Source: Press & Guide, By Dave Herndon, December 20, 2019
Seven Dearborn residents and three others from Dearborn Heights were charged Wednesday with multiple counts of pharmaceutical fraud for their alleged involvement in a $46 million insurance scam.
Dearborn residents Mohamad Abou-Khodr, 30; Nabil Chehadeh, 39; Ali El-Moussawi, 29; Bassem Farhat, 46; Hussein Wazne, 50; Bahia Zeidan, 28; and Suzan Berro, 20, along with Dearborn Heights residents Hussein Abdallah, 36; Daniel Haidar, 30; and Linda Fawaz, 25, were charged by United States Attorney Matthew Schneider with the fraud.
A federal grand jury indicted the 10 people on charges including wire fraud, mail fraud and money laundering.
“The indictment alleges that the defendants brazenly took advantage of programs created by drug manufacturers to help defray the cost of expensive prescription drugs, all in a scheme to steal millions of dollars,” Schneider said. “At a time when so many Michiganders are struggling to afford their medications, this alleged scheme is especially reprehensible. We will continue to work with our law enforcement partners to uncover and prosecute prescription drug fraud, so we can ensure these assistance programs remain available to help the people of Michigan.”
Schneider was joined in the announcement by Steven M. D’Antuono, special agent in charge of the Detroit FBI office and Special Agent in Charge Lamont Pugh III of the U.S. Department of Health and Human Services Office of Inspector General’s (HHS-OIG) Chicago Regional Office.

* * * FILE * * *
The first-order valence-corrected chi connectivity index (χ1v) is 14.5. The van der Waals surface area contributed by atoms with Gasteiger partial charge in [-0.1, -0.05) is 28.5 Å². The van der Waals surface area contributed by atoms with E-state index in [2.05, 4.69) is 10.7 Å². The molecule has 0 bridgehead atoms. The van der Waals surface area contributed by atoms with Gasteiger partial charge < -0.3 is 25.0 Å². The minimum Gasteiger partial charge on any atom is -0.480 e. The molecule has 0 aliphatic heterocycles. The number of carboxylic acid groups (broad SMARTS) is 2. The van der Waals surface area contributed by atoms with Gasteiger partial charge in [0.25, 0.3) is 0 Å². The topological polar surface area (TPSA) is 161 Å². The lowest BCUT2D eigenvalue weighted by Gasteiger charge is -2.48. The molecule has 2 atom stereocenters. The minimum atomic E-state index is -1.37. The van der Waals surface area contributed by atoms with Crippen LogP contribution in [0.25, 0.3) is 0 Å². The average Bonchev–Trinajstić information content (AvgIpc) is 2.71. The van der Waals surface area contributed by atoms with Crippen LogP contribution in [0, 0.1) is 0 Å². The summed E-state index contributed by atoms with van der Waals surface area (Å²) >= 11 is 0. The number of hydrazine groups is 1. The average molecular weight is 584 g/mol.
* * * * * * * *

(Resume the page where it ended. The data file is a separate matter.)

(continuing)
“The defendants are alleged to have defrauded a program designed to help patients pay for vital and often high-cost prescription drugs,” D’Antuono said. “I am impressed by the efforts of the FBI, HHS-OIG, and DEA agents who worked tirelessly to uncover the extent of this fraud and to hold these defendants to account.”
The indictment, which was unsealed Dec. 18, alleges that they were operating dozens of pharmacies, mostly in Wayne County, though most were never actually open to the public.
The defendants allegedly worked together to defraud pharmaceutical manufacturers by submitting reimbursement claims to numerous co-pay assistance programs for medications that they neither purchased nor dispensed.
The pharmacies also allegedly submitted claims on behalf of patients who did not exist; many of these purported patient identifies were also allegedly used to submit claims for multiple types of medications.
According to the indictment, claim administrators became suspicious of billing activity at the pharmacies and requested either supporting documentation or on-site audits of defendants’ pharmacies.
In those instances, the defendants allegedly either failed to respond to these requests or refused to submit to the audits.
The indictment alleges that this behavior typically resulted in a given pharmacy becoming unable to submit additional claims to that administrator’s co-pay assistance program. In response, on more than one occasion, the defendants allegedly closed pharmacies under suspicion and then immediately opened a new pharmacy at the same address.
The pharmacies alleged to have been involved this scheme include:
• New Boston RX Pharmacy in Huron Township
• Pro Med Pharmacy, Guardian Pharmacy, Wellmart Pharmacy, and Brite Well RX in Garden City
• Downriver RX Pharmacy, and First Aid Pharmacy, in Lincoln Park
• Newburgh Pharmacy, Med Health Pharmacy, and Ritemed Pharmacy in Westland
• Crittenton RX and Metro RX Pharmacy in Sterling Heights
• Family Health Pharmacy in Southgate
• Mint Pharmacy, Wellgreen’s Pharmacy (a/k/a Danny’s Pharmacy) in Westland
• Levan RX, Nova Pharmacy, and Smart Pharmacy in Livonia
• Clinic RX2, Med Rite Pharmacy, and Smart RX Pharmacy in Dearborn Heights
• Dalcoma Pharmacy in Clinton Township
• Canton RX and Michigan RX Pharmacy in Canton
• Safe Pharmacy in Taylor
• Quest RX, and Sam Pharmacy RX, in Novi
• Wayne Pharma, Wyandotte RX (a/k/a Royal RX) in Wyandotte
• Waterford Pharmacy in Waterford
• Cedar RX in Lansing
• Halas Pharmacy and Family Drug Pharmacy V in Redford